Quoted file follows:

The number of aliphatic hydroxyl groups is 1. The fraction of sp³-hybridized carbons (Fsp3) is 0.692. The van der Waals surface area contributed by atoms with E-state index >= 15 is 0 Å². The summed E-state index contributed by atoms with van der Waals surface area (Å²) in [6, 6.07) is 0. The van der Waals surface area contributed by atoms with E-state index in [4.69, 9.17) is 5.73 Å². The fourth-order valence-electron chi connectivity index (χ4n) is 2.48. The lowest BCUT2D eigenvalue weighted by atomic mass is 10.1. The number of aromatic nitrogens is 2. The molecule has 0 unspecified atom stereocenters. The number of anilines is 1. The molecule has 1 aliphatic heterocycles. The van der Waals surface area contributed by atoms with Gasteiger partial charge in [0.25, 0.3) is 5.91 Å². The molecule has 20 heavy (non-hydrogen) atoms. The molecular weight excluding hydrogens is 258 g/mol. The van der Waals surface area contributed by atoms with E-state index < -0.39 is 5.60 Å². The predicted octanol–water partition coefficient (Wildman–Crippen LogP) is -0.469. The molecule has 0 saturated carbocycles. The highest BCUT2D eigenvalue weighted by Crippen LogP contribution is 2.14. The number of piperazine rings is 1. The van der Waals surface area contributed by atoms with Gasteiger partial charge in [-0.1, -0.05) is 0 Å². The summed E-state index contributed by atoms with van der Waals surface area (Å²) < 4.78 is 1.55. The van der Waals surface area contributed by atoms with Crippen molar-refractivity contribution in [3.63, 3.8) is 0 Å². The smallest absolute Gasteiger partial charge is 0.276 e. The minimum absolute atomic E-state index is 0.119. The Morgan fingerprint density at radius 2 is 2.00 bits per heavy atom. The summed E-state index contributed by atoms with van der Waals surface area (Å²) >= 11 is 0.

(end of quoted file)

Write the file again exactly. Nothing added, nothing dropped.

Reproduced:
The number of aliphatic hydroxyl groups is 1. The fraction of sp³-hybridized carbons (Fsp3) is 0.692. The van der Waals surface area contributed by atoms with E-state index >= 15 is 0 Å². The summed E-state index contributed by atoms with van der Waals surface area (Å²) in [6, 6.07) is 0. The van der Waals surface area contributed by atoms with E-state index in [4.69, 9.17) is 5.73 Å². The fourth-order valence-electron chi connectivity index (χ4n) is 2.48. The lowest BCUT2D eigenvalue weighted by atomic mass is 10.1. The number of aromatic nitrogens is 2. The molecule has 0 unspecified atom stereocenters. The number of anilines is 1. The molecule has 1 aliphatic heterocycles. The van der Waals surface area contributed by atoms with Gasteiger partial charge in [0.25, 0.3) is 5.91 Å². The molecule has 20 heavy (non-hydrogen) atoms. The molecular weight excluding hydrogens is 258 g/mol. The van der Waals surface area contributed by atoms with E-state index < -0.39 is 5.60 Å². The predicted octanol–water partition coefficient (Wildman–Crippen LogP) is -0.469. The molecule has 0 saturated carbocycles. The highest BCUT2D eigenvalue weighted by Crippen LogP contribution is 2.14. The number of piperazine rings is 1. The van der Waals surface area contributed by atoms with Gasteiger partial charge in [-0.1, -0.05) is 0 Å². The summed E-state index contributed by atoms with van der Waals surface area (Å²) < 4.78 is 1.55. The van der Waals surface area contributed by atoms with Crippen molar-refractivity contribution in [3.63, 3.8) is 0 Å². The smallest absolute Gasteiger partial charge is 0.276 e. The minimum absolute atomic E-state index is 0.119. The Morgan fingerprint density at radius 2 is 2.00 bits per heavy atom. The summed E-state index contributed by atoms with van der Waals surface area (Å²) >= 11 is 0.